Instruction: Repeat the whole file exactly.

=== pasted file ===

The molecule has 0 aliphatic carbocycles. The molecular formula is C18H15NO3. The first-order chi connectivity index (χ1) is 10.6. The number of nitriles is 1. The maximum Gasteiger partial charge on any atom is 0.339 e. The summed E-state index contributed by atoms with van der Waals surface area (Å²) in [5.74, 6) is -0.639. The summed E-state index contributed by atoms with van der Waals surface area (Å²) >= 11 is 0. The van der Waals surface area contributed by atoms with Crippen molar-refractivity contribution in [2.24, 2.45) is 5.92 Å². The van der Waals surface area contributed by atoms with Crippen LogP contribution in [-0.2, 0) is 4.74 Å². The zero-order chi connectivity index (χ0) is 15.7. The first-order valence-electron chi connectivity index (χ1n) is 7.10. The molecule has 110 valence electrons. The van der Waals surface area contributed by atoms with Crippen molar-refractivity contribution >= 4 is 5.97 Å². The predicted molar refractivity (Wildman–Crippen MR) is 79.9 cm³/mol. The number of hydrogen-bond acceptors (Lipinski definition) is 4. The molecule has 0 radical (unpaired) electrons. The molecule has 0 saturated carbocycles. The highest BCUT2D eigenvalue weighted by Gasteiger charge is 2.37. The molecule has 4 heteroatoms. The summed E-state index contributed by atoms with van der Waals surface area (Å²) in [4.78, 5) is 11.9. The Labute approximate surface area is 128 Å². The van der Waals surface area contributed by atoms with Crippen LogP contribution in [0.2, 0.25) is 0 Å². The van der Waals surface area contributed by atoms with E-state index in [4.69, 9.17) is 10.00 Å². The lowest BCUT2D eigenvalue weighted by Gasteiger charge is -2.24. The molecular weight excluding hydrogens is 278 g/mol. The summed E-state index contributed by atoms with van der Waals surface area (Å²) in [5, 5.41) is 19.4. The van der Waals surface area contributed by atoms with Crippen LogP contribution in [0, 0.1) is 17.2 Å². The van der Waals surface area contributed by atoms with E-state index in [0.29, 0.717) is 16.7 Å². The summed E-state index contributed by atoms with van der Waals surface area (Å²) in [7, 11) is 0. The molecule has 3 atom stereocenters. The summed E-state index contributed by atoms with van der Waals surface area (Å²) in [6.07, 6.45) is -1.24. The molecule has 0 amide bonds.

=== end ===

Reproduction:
The molecule has 0 aliphatic carbocycles. The molecular formula is C18H15NO3. The first-order chi connectivity index (χ1) is 10.6. The number of nitriles is 1. The maximum Gasteiger partial charge on any atom is 0.339 e. The summed E-state index contributed by atoms with van der Waals surface area (Å²) in [5.74, 6) is -0.639. The summed E-state index contributed by atoms with van der Waals surface area (Å²) >= 11 is 0. The van der Waals surface area contributed by atoms with Crippen molar-refractivity contribution in [2.24, 2.45) is 5.92 Å². The van der Waals surface area contributed by atoms with Crippen LogP contribution in [-0.2, 0) is 4.74 Å². The zero-order chi connectivity index (χ0) is 15.7. The first-order valence-electron chi connectivity index (χ1n) is 7.10. The molecule has 110 valence electrons. The van der Waals surface area contributed by atoms with Crippen molar-refractivity contribution >= 4 is 5.97 Å². The predicted molar refractivity (Wildman–Crippen MR) is 79.9 cm³/mol. The number of hydrogen-bond acceptors (Lipinski definition) is 4. The molecule has 0 radical (unpaired) electrons. The molecule has 0 saturated carbocycles. The highest BCUT2D eigenvalue weighted by Gasteiger charge is 2.37. The molecule has 4 heteroatoms. The summed E-state index contributed by atoms with van der Waals surface area (Å²) in [4.78, 5) is 11.9. The Labute approximate surface area is 128 Å². The van der Waals surface area contributed by atoms with Crippen LogP contribution in [0.2, 0.25) is 0 Å². The van der Waals surface area contributed by atoms with E-state index in [4.69, 9.17) is 10.00 Å². The lowest BCUT2D eigenvalue weighted by Gasteiger charge is -2.24. The molecular weight excluding hydrogens is 278 g/mol. The summed E-state index contributed by atoms with van der Waals surface area (Å²) in [5, 5.41) is 19.4. The van der Waals surface area contributed by atoms with Crippen LogP contribution in [0, 0.1) is 17.2 Å². The van der Waals surface area contributed by atoms with E-state index in [0.29, 0.717) is 16.7 Å². The summed E-state index contributed by atoms with van der Waals surface area (Å²) in [7, 11) is 0. The molecule has 3 atom stereocenters. The summed E-state index contributed by atoms with van der Waals surface area (Å²) in [6.07, 6.45) is -1.24. The molecule has 0 amide bonds.